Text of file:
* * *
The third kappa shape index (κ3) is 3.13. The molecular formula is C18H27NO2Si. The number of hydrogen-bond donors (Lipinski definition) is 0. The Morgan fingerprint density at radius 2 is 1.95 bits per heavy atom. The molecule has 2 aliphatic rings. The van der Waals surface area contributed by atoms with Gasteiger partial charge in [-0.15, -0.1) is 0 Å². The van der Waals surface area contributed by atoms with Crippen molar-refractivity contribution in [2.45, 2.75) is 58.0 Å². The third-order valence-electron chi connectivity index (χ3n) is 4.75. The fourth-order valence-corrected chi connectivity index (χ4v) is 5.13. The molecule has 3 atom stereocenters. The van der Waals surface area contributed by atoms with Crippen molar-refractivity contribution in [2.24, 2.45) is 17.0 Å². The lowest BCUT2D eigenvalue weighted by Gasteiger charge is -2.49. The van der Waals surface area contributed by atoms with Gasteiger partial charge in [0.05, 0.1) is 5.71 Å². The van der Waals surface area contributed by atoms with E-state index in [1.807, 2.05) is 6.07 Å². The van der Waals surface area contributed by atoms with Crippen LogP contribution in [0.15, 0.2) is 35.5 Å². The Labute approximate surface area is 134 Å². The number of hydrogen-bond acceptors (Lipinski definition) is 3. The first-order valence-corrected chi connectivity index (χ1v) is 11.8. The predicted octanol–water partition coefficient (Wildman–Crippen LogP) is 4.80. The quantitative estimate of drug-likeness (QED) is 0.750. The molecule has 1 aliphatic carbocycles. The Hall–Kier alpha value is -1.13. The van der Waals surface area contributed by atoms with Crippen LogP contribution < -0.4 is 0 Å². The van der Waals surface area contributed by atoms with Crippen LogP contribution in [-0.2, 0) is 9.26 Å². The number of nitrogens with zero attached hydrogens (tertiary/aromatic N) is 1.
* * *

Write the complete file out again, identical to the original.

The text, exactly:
The third kappa shape index (κ3) is 3.13. The molecular formula is C18H27NO2Si. The number of hydrogen-bond donors (Lipinski definition) is 0. The Morgan fingerprint density at radius 2 is 1.95 bits per heavy atom. The molecule has 2 aliphatic rings. The van der Waals surface area contributed by atoms with Gasteiger partial charge in [-0.15, -0.1) is 0 Å². The van der Waals surface area contributed by atoms with Crippen molar-refractivity contribution in [2.45, 2.75) is 58.0 Å². The third-order valence-electron chi connectivity index (χ3n) is 4.75. The fourth-order valence-corrected chi connectivity index (χ4v) is 5.13. The molecule has 3 atom stereocenters. The van der Waals surface area contributed by atoms with Crippen molar-refractivity contribution in [2.24, 2.45) is 17.0 Å². The lowest BCUT2D eigenvalue weighted by Gasteiger charge is -2.49. The van der Waals surface area contributed by atoms with Gasteiger partial charge in [0.05, 0.1) is 5.71 Å². The van der Waals surface area contributed by atoms with E-state index in [1.807, 2.05) is 6.07 Å². The van der Waals surface area contributed by atoms with Crippen LogP contribution in [0.15, 0.2) is 35.5 Å². The Labute approximate surface area is 134 Å². The number of hydrogen-bond acceptors (Lipinski definition) is 3. The first-order valence-corrected chi connectivity index (χ1v) is 11.8. The predicted octanol–water partition coefficient (Wildman–Crippen LogP) is 4.80. The quantitative estimate of drug-likeness (QED) is 0.750. The molecule has 1 aliphatic carbocycles. The Hall–Kier alpha value is -1.13. The van der Waals surface area contributed by atoms with Crippen LogP contribution < -0.4 is 0 Å². The van der Waals surface area contributed by atoms with Crippen LogP contribution in [-0.2, 0) is 9.26 Å². The number of nitrogens with zero attached hydrogens (tertiary/aromatic N) is 1.